Wednesday, 14 October 2015


I feel I have no feelings left for love. Oh yes I have, but Tinder has just managed to nearly kill them off along with other sites like Guardian Soulmates. I feel that falling in love across a crowded room has been forgotten and exchanged for a cross to the left and a dash to the right. I have even got women applying which makes me laugh, and no I am not gay.
As Syria is being bombed to death and refugees collected in Hummers we humans live on a diet of surreal words from sad people that are desperate and lonely. Personally I am ready to change my life completely. Apart from the fact that Google Alert has just told me that one of the loves of my life has a new girlfriend.  I am not interested in meeting men in fields and woods for quickies. I like real things and thank goodness I have a fabulous memory of meeting a man in a train, and being made loved to in a cupboard and a lift. If I had to live on a diet of shredded wheat and  Tinder I would slit my wrists. The good thing though is there is one for exclusive coupling called Raya. At the moment I am crossing off the riff raff on Tinder. Guardian soulmates is full of left wing Mr Corbyn's so be careful if you are right wing and like a shirt and tie.

The Cocktail Party by Tom Friedman

The art world is also a reflection this year of the world. There were padlocked cages with bottles for the incontinent, balloons, neons, sparkly painting and plenty of images of destruction and death. My favourite was a Bathroom suite, depicting the body in its various forms by Ann Agee in blue and white tiles that she had created. Look carefully and you will notice bodily functions from washing to mobiles painted delicately.  Fed up with destruction and realising Glenn Brown 's drawings were about the best thing at Frieze, but the originals cheaper and prettier, delightful as they were,  I looked for Simon Lee's stand and he had the clever idea of changing artists daily, today was Toby Zieglar. There's a reason to go back?. There was plenty of opportunity for selfies against art that you would not buy. Huge pieces of mirror, some drums with skulls, and people at a Cocktail Party. Fun but not really liveable with. With about a thousand people arriving all at once promptly at 11am, contemporary art as we all know has hit the big time.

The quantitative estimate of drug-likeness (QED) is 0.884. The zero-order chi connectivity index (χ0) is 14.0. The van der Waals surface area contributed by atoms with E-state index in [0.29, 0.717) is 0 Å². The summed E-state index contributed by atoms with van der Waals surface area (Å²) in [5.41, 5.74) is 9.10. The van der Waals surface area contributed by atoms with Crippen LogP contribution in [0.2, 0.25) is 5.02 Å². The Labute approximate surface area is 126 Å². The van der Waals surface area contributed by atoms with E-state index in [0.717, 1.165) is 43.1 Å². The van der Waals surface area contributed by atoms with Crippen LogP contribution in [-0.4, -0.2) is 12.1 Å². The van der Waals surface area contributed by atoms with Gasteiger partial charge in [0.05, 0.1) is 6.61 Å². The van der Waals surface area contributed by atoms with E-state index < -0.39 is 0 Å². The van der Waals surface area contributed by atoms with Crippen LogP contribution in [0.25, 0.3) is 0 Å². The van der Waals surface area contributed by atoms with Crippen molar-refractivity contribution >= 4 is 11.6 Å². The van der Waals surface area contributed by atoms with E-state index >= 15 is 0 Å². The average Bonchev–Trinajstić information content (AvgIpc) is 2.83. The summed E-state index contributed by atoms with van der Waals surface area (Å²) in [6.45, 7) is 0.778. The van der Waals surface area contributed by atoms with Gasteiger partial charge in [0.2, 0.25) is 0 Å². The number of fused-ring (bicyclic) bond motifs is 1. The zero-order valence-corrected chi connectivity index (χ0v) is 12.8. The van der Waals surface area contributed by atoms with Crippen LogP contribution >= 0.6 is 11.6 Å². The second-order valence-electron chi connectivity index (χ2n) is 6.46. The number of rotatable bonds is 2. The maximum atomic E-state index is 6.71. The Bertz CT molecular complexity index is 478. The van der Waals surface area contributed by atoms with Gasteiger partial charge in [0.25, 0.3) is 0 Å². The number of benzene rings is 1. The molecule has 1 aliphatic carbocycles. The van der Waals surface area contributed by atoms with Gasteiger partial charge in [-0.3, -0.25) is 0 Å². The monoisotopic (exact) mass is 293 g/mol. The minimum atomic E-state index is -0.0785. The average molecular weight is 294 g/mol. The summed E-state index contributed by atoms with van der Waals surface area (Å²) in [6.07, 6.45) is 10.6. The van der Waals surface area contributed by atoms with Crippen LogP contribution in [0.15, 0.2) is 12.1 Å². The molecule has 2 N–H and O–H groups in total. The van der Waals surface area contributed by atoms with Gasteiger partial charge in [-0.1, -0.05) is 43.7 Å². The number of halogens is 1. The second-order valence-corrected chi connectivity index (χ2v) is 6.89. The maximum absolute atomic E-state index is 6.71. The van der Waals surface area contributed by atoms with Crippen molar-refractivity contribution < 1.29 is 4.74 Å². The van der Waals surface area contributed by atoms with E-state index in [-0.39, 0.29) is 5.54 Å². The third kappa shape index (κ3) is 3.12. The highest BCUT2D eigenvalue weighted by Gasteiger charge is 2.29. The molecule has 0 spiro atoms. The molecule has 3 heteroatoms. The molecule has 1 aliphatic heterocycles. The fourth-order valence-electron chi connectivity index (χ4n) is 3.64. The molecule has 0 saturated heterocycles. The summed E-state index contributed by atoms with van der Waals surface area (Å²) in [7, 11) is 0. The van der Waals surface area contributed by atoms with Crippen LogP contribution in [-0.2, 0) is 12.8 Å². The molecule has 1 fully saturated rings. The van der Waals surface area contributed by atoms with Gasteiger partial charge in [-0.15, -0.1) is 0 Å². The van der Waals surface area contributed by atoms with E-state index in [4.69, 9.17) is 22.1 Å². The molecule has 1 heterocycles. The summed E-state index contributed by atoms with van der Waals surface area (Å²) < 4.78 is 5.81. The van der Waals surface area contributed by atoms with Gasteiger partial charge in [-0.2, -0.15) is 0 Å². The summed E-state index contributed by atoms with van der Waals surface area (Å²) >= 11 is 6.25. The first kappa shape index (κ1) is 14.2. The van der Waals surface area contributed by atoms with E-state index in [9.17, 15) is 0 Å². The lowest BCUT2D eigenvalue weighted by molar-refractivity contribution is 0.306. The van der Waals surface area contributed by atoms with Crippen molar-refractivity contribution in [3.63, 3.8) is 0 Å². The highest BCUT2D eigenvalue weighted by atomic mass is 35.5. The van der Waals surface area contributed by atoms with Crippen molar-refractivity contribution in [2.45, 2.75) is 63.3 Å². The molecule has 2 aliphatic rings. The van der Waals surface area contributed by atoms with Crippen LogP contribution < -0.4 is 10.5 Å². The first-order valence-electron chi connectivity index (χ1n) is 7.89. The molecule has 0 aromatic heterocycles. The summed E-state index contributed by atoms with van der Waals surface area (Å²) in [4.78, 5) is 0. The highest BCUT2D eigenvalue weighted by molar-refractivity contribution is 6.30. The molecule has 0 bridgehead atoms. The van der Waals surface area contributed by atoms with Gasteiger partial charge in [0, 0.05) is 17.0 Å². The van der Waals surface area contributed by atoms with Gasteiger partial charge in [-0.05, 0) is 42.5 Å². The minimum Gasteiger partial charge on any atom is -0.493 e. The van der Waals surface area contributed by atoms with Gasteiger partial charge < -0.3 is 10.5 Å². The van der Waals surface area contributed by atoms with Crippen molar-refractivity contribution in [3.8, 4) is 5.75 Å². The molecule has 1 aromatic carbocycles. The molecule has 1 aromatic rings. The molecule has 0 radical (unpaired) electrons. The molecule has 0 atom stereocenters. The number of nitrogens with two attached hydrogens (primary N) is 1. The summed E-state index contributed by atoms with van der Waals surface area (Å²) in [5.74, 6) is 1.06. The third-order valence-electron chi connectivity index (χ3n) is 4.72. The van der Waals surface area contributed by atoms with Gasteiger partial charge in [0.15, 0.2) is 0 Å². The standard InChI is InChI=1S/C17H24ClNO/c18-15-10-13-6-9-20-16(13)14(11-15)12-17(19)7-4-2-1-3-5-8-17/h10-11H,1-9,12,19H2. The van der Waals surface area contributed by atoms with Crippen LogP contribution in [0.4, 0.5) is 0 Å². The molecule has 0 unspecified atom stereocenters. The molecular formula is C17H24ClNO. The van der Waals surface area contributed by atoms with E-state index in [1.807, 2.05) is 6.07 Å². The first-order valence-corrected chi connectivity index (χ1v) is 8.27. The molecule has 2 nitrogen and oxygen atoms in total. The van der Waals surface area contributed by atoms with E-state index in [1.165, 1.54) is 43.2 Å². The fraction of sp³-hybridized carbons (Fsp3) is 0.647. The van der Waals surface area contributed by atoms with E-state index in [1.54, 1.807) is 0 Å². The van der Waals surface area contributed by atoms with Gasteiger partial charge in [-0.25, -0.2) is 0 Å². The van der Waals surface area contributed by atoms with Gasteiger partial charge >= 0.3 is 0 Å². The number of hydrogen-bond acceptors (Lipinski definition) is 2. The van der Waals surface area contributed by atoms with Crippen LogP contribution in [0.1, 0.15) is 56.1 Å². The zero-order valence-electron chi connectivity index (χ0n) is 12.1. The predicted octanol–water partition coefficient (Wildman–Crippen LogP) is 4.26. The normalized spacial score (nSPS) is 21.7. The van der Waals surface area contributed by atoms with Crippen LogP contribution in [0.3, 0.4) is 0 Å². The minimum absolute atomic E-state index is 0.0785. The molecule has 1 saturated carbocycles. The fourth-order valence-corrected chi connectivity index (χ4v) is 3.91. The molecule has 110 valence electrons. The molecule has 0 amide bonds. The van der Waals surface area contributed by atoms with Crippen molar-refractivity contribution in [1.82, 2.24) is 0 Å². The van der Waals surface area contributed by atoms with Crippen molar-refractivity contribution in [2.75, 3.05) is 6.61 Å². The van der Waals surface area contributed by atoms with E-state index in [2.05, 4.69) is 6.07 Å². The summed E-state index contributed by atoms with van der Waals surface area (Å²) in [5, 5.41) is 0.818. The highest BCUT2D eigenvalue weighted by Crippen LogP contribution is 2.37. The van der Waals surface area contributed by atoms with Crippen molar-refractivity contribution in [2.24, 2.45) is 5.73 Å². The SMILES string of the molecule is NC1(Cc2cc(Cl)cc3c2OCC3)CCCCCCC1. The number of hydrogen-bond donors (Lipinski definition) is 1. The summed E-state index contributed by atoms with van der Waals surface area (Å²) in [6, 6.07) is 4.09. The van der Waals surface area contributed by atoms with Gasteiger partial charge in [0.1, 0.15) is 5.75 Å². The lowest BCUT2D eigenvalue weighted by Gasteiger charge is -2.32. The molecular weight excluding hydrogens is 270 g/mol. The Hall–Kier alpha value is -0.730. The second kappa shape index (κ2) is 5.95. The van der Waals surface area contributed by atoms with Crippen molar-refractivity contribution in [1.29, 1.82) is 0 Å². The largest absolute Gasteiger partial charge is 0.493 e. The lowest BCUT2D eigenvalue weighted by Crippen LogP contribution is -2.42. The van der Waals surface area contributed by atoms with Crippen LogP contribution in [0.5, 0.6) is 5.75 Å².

There are incredible shows at Sothebys including Alfred Taubman's collection on sale; Anita Zabludowicz's Gallery; Gagosian Gallery showing LA talent Jonah Woods;Patrick Senguin's gallery highlighting Prouve's architecture at Claridges, The Liberatum opening of Robert Indiana's work at 105 New Bond Street; art is now more exciting than ever. There was the show at Phillips too. The true brilliance however was at Frieze Masters where I could have bought nearly everything I saw. I fell in love with a Klimt drawing of a nude and a Schiele drawing; the story of the Dubuffet stand which was so stunning and so much more. From good to bad there is art for somebody and it is definitely the week to be in London. Now that fashion wants to follow the game The Saatchi Gallery threw its doors open to Chanel's history, Madmoiselle Prive and last week Louis Vuitton were offering cars to view their show and so on. With everything so watchable and the traffic so bad, there are not enough hours in a day.  PAD for furniture and the stunning I loved the butterflies that as you touched them, flew off by Dominic Harris, birds flew and flowers changed. Genius technology.   LA performance artist Millie Brown.. She swung from the ceiling with drops of crystals hanging from her. There were hundreds of people on the pavement causing a traffic jam on Dover Street. Living between Los Angeles and London, she creates artwork from her bodily secretions normally.

Millie Brown swinging from the ceiling.